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19 May 2020

The art of slowing down

By Marios Karystios

Dear passionate winemaker. Imagine that you are in your winery and after reading this post you immediately delete all your social media accounts. You call your ad agency or creative studio to have it stop working on anything they might be doing for you. You cancel all ads, promos, delete your website and cancel your next trip to that big wine fair. Just after you’ve finished with all that, you step outside and take down your lovely sign that says Winery -> 100m.


Giuseppe Quintarelli, the father of Amarone, who uses this way of communication has not only survived to this day, but has one of the most sought-after wines in Italy. There are many examples of this sort worldwide; in Greece, for instance, one is Yiannis Economou. This particular approach is more relevant than ever, today. Communicating in a wise way is crucial for all brands. But, before you rush off to delete your social media accounts or to tell your friend to design your labels with Canva, take a minute to slow down and think this through. 

Studies have found that Millennials, the generation that consumes most of the wine produced, do not take what a brand claims for granted. They are not impulsive shoppers, they like to research, read their favourite blog, use their intuition or ask for their friend’s perception. They don’t fall for the 'hot' lady that holds a bottle of wine and has many K’s of followers. Instead, they search for a wine that speaks to them in a direct and honest way. Modern winemakers bear the core values of the Millennials like selflessness, social engagement and environmental responsibility. This generation of winemakers, sommeliers and consumers have broken the barrier and transformed wine from an unapproachable high art that was enjoyed amongst collectors and connoisseurs to a less serious, less snobbish, more reliable product. These people praise authenticity and creativity.

The creative process is undeniably a significant business force. In the wine business, creativity is fundamental from pruning to the shelf. Nevertheless, the front line though of communication is in many circumstances, the product itself. What’s outside needs to reflect what’s inside. In this situation, packaging design comes to give a solution and demonstrate the right message in the right way. If you want to exaggerate you will probably use bold packaging, heavy bottles and heavy decals. On the other hand, if you want to show an environmentally friendly face, you are probably using a lightweight bottle and perhaps no capsule. When used wisely, packaging can play a significant role in a product’s growth. But, creativity does not stop here. Apart from your packaging, someone can communicate through magnificent architecture. There are many examples to look for, like the postmodernist Petra Winery by Mario Botta or the modern classic Estate Argyros Winery by Alexandros Kapsimalis.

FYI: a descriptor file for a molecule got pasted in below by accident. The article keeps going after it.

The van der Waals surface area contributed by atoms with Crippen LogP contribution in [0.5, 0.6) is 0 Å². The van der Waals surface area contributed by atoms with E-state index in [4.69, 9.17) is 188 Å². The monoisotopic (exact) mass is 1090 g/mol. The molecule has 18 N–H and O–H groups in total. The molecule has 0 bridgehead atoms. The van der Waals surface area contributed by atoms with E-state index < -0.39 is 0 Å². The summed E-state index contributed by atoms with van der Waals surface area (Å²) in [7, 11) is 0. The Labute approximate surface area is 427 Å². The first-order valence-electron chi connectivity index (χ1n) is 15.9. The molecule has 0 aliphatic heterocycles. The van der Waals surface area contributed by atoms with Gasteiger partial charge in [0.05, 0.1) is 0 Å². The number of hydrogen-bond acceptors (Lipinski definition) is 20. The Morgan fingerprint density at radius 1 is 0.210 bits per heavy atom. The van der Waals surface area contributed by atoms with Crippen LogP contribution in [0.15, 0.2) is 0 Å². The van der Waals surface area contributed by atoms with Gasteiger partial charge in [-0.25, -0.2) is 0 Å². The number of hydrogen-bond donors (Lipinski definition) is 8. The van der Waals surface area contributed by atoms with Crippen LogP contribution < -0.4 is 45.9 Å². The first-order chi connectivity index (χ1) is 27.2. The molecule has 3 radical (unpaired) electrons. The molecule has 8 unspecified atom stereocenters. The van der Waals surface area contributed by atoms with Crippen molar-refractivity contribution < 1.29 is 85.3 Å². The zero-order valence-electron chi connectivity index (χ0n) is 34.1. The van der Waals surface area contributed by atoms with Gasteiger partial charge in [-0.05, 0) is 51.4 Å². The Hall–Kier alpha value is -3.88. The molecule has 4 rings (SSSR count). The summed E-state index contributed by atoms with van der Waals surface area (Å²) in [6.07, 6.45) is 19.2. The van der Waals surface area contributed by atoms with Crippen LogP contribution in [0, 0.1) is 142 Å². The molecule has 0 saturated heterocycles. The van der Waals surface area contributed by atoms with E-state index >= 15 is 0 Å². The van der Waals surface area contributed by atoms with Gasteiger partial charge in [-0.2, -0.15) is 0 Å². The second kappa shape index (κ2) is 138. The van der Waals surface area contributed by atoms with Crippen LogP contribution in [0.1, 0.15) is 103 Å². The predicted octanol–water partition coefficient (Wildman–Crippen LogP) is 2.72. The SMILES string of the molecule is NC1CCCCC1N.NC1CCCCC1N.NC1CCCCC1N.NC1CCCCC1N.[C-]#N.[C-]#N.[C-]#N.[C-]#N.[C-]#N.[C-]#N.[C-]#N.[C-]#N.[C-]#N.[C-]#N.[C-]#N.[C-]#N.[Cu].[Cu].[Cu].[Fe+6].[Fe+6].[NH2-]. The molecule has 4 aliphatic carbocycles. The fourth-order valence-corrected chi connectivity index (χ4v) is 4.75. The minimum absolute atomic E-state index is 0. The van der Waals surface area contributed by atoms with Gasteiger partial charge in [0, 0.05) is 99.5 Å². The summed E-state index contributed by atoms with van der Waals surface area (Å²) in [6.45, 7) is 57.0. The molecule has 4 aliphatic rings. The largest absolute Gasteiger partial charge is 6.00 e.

Creativity, concepts and ideas for a brand’s communication, were once brought to life in creative factories through endless meetings of a mixture of copywriters, art directors, account managers, planners, strategists and so on. Today, this pattern has changed and this knowledge can be found in independent design studios and teams around the world. In Greece, we are proud of our designers and design thinkers. Over the past decade, our designers are standing tall in front of fellow giants of communication and design. Just a quick search in prestigious international competitions, press and design-related blogs and you will find many of our talented professionals that have produced work which is admired globally.

We all realize that communication is in a frenzy with social media, influencers and tonnes of useless information. Rushing to jump on the train of the latest trend, very often leads to loss of substance. Professionals in the creative industry today, are forced to produce more concepts in a week than they used to do in a whole year. Thus, the creative process becomes mass production and thousands of hours of work are spent with no quality or long-lasting outcome. Volume and rush have clearly devastated the magic. Brands need to consider what is mentioned above needs to take into consideration the above and must communicate their values at their own pace through a quality outcome.

In conclusion, as everyone has clearly noticed, there are many things to reconsider in our lives. The urge to slow down will soon become a necessity in communication, as in everyone’s lifestyle. 

Let's borrow an example from beer as, unfortunately, the wine industry has no equivalent in its ad history; the Guinness surfer TVC from 1999, a genuine piece of art in communication from a different era. Good things come to those who...


Marios Karystios is a designer based in Paphos. 

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